FIELD OF THE INVENTION
This invention relates to an energy network for providing hydrogen-generated at a production site, particularly by one or more water electrolysers, for use particularly, as a fuel for vehicles or energy storage. The invention further relates to the use of hydrogen as a fuel for a fuel cell wherein hydrogen is converted into electrical energy, for combustion as an auxiliary energy source and for the generation of electricity, particularly, as part of an electrical distribution system.
BACKGROUND TO THE INVENTION
In planning the production capacity of a large chemical plant, for example, for methanol production or a large electricity production site, correct knowledge of expected demand of the product is critical with regard to the optimization of capital deployment and certainty of a return on investment in the large facility. Most often millions of dollars are required to finance the construction. Thus, measuring and predicting the supply and demand for the end product is highly desirable. Applying techniques to predict future demand on a real time, short, medium or long term basis, commercially, is extremely important, particularly for maximizing asset utilization, reducing inventory, and minimizing risk. .
Currently, the widespread deployment of a network of hydrogen supply systems for hydrogen-fueled vehicles does not exist. At present, there is a widespread network of hydrocarbon-fueled vehicles complete with an optimized fuel supply infrastructure network based on the limits of known technology, society's standards and consumer acceptance. Many believe to put a widespread, geographic network of hydrogen vehicles with a network of hydrogen supply encompassing production, storage, transportation and delivery would involve such a large investment and be so challenging, that the task is believed essentially impossible to do in any economic method. Although, there are numerous examples of hydrogen production from electricity close to where it can be used to fuel a vehicle, such individual sites are not interconnected so as to optimize performance and asset deployment.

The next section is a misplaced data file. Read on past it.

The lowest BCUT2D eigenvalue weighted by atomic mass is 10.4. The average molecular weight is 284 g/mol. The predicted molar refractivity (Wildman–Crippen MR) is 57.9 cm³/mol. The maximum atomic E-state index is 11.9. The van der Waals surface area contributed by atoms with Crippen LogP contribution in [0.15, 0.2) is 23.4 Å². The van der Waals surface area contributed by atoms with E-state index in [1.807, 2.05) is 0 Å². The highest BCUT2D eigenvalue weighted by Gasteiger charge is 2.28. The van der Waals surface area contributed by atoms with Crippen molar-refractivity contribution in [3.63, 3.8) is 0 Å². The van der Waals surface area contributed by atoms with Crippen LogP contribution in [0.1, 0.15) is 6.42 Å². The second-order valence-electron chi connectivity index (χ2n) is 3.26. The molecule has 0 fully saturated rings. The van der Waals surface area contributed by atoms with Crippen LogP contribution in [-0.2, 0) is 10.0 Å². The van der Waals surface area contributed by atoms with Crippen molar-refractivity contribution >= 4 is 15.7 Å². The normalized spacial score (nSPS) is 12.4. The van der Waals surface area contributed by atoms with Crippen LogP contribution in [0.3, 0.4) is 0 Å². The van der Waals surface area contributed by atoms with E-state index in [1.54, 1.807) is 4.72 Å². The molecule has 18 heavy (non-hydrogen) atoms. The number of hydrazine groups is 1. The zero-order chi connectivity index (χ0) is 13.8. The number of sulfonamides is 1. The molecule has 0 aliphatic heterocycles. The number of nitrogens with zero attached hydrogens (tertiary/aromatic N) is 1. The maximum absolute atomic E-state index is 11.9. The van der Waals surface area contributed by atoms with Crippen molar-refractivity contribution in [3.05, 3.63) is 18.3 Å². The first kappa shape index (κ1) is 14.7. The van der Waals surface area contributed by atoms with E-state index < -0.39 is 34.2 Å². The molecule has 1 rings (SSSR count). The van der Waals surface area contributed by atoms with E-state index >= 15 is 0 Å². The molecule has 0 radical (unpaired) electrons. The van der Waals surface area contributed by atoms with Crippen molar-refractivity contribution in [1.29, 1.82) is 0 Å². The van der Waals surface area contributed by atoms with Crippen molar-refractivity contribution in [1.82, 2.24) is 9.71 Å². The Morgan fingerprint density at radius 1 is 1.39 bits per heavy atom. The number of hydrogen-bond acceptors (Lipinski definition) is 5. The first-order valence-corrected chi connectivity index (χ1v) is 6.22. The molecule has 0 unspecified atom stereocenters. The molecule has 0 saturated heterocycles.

There are a number of shortcomings of the current hydrocarbon-fueled vehicle distribution networks, which shortcomings include a finite resource of the hydrocarbon fuel per se and an uneven distribution of the world's resources. In fact, much of the world's hydrocarbon resources are focused in just a few geographical areas, such that many nations do not have a substantive supply of indigenous fuel. This has led to global and regional conflict. In addition, there is uncertainty about the impact of greenhouse gas emissions on health and climate change. Furthermore, the very use of hydrocarbon fuels, or the processing for use of hydrocarbon fuels, leads to ground level pollution of smog and ozone as well as regional environmental challenges, such as acid rain. Airborne pollutants, either directly or indirectly formed due to the combustion or processing of hydrocarbon fuels, lead to reduced crop output, potentially reduced lifespan and other health issues for all living beings.